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Food companies cut 6.4 trillion calories PDF  | Print |  E-mail
Written by MARY CLARE JALONICK, Associated Press   
Thursday, 09 January 2014 07:07

WASHINGTON (AP) — Some of the nation's largest food companies have cut calories in their products by more than 6.4 trillion, according to a new study.

The study sponsored by the Robert Wood Johnson Foundation found that between 2007 and 2012 the companies reduced their products' calories by the equivalent of around 78 calories per person per day. The total is more than four times the amount those companies had pledged to cut by next year.

Seventy-eight calories would be about the same as an average cookie or a medium apple, and the federal government estimates an average daily diet at around 2,000 calories. The study said the calories cut averaged out to 78 calories per day for the entire U.S. population.

The 2010 pledge taken by 16 companies — including General Mills Inc., Campbell Soup Co., ConAgra Foods Inc., Kraft Foods Inc., Kellogg Co., Coca-Cola Co., PepsiCo Inc. and Hershey Co. — was to cut 1 trillion calories by 2012 and 1.5 trillion calories by 2015.

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U.S. Chamber lobby seeks major push on immigration PDF  | Print |  E-mail
Written by JIM KUHNHENN, Associated Press   
Wednesday, 08 January 2014 16:34

WASHINGTON (AP) — The president of the US Chamber of Commerce says the nation's biggest business lobby intends to "pull out all the stops" to pass an overhaul of immigration laws. That would place the chamber on the side of President Barack Obama on one of the White House's top legislative priorities of the year.

"We're determined to make 2014 the year that immigration reform is finally enacted," Chamber President Tom Donohue said Wednesday, during his annual "State of American Business" address.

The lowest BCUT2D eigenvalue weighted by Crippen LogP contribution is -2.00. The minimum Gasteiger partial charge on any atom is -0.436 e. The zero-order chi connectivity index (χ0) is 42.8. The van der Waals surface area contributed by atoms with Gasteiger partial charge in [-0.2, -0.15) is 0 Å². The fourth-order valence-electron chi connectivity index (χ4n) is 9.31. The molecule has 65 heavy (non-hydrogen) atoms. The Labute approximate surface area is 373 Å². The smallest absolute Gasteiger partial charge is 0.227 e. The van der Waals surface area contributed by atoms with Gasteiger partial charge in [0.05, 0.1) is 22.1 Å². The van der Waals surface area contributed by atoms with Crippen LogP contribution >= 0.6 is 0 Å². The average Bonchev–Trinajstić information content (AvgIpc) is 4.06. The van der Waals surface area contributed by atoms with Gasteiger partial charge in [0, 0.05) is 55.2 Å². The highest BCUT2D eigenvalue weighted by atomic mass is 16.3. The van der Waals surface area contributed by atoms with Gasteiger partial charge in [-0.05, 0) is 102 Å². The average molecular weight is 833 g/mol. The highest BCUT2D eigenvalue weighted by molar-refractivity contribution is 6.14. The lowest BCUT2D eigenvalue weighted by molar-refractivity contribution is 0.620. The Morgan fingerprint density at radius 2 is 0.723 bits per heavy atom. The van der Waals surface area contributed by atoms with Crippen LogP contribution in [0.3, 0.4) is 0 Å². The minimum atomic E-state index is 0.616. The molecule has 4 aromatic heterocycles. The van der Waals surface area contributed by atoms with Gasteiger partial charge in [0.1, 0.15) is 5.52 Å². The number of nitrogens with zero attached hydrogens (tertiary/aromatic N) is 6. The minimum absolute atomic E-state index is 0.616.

Donohue cast his organization as both an ally and an adversary of the administration on Wednesday. He indicated support for Obama's stance on immigration and also the president's push for global trade agreements.

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Airlines go on a record new jet shopping spree PDF  | Print |  E-mail
Written by SCOTT MAYEROWITZ, AP Airlines Writer   
Thursday, 09 January 2014 07:05

ROSWELL, N.M. (AP) — Capt. Paul Wannberg glides an old Boeing 757 over the New Mexico desert, lining up with the runway. A computerized voice squawks elevation warnings. Forty feet. Thirty. Twenty. Ten. Touchdown.

Outside the cockpit window sit nearly a hundred airplane carcasses, perfectly lined up. They are jets that nobody wants anymore. And — after 26,057 takeoffs and landings — this 24-year-old American Airlines plane is about to join them.

"This is my first time here, and it's a sad place," First Officer Robert Popp tells the control tower. Airlines used to store planes in the desert during slow travel months. Sometimes, unwanted jets would be sold to carriers in Russia or Africa. Today, a man on the other end of the radio responds, "they're chopping them up."

Airlines are on the largest jet-buying spree in the history of aviation, ordering more than 8,200 new planes with manufacturers Airbus SAS and The Boeing Co. in the past five years. There are now a combined 24 planes rolling off assembly lines each week, up from 11 a decade ago. And that rate is expected to keep climbing.

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France fines Google $204,000 over privacy policy PDF  | Print |  E-mail
Written by Associated Press   
Wednesday, 08 January 2014 16:34

PARIS (AP) — The French digital privacy watchdog is fining Google 150,000 euros ($204,000) for breaking rules on ensuring data privacy.

The CNIL agency said on Wednesday that Google's new privacy policy — which applies to all of its services from e-mail to calendars — isn't specific enough about how and why it collects data from users and doesn't define how long it keeps such data, among other problems. EU authorities also have said the new privacy policy doesn't follow their rules.

Google has contended that its new policy is simpler and complies with European law.

Since the company did not change its policy as requested, the CNIL said it is fining Google. The agency also asked the search giant to post a statement about the decision on its French home page, google.fr.

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